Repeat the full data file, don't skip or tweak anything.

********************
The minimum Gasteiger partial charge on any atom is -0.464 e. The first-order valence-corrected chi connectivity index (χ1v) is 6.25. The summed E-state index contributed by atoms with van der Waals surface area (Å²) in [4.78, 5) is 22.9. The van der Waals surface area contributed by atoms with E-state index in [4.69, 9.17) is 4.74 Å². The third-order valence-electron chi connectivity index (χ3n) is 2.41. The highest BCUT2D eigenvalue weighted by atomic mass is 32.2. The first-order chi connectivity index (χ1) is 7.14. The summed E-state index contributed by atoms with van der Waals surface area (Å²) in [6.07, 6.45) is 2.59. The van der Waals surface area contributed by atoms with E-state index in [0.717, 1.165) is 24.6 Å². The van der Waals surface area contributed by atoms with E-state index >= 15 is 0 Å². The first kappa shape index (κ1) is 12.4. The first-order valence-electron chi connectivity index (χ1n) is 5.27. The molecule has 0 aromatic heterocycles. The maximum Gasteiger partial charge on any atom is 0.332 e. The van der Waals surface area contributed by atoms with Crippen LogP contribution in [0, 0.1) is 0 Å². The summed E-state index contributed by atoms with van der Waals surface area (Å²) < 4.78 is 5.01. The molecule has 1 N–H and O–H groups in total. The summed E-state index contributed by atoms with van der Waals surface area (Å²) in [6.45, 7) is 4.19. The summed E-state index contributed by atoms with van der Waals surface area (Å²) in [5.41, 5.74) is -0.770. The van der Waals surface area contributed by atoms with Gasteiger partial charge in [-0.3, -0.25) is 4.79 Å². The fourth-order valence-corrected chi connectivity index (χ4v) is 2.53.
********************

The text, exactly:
The minimum Gasteiger partial charge on any atom is -0.464 e. The first-order valence-corrected chi connectivity index (χ1v) is 6.25. The summed E-state index contributed by atoms with van der Waals surface area (Å²) in [4.78, 5) is 22.9. The van der Waals surface area contributed by atoms with E-state index in [4.69, 9.17) is 4.74 Å². The third-order valence-electron chi connectivity index (χ3n) is 2.41. The highest BCUT2D eigenvalue weighted by atomic mass is 32.2. The first-order chi connectivity index (χ1) is 7.14. The summed E-state index contributed by atoms with van der Waals surface area (Å²) in [6.07, 6.45) is 2.59. The van der Waals surface area contributed by atoms with E-state index in [0.717, 1.165) is 24.6 Å². The van der Waals surface area contributed by atoms with E-state index >= 15 is 0 Å². The first kappa shape index (κ1) is 12.4. The first-order valence-electron chi connectivity index (χ1n) is 5.27. The molecule has 0 aromatic heterocycles. The maximum Gasteiger partial charge on any atom is 0.332 e. The van der Waals surface area contributed by atoms with Crippen LogP contribution in [0, 0.1) is 0 Å². The summed E-state index contributed by atoms with van der Waals surface area (Å²) < 4.78 is 5.01. The molecule has 1 N–H and O–H groups in total. The summed E-state index contributed by atoms with van der Waals surface area (Å²) in [6.45, 7) is 4.19. The summed E-state index contributed by atoms with van der Waals surface area (Å²) in [5.41, 5.74) is -0.770. The van der Waals surface area contributed by atoms with Gasteiger partial charge in [-0.3, -0.25) is 4.79 Å². The fourth-order valence-corrected chi connectivity index (χ4v) is 2.53.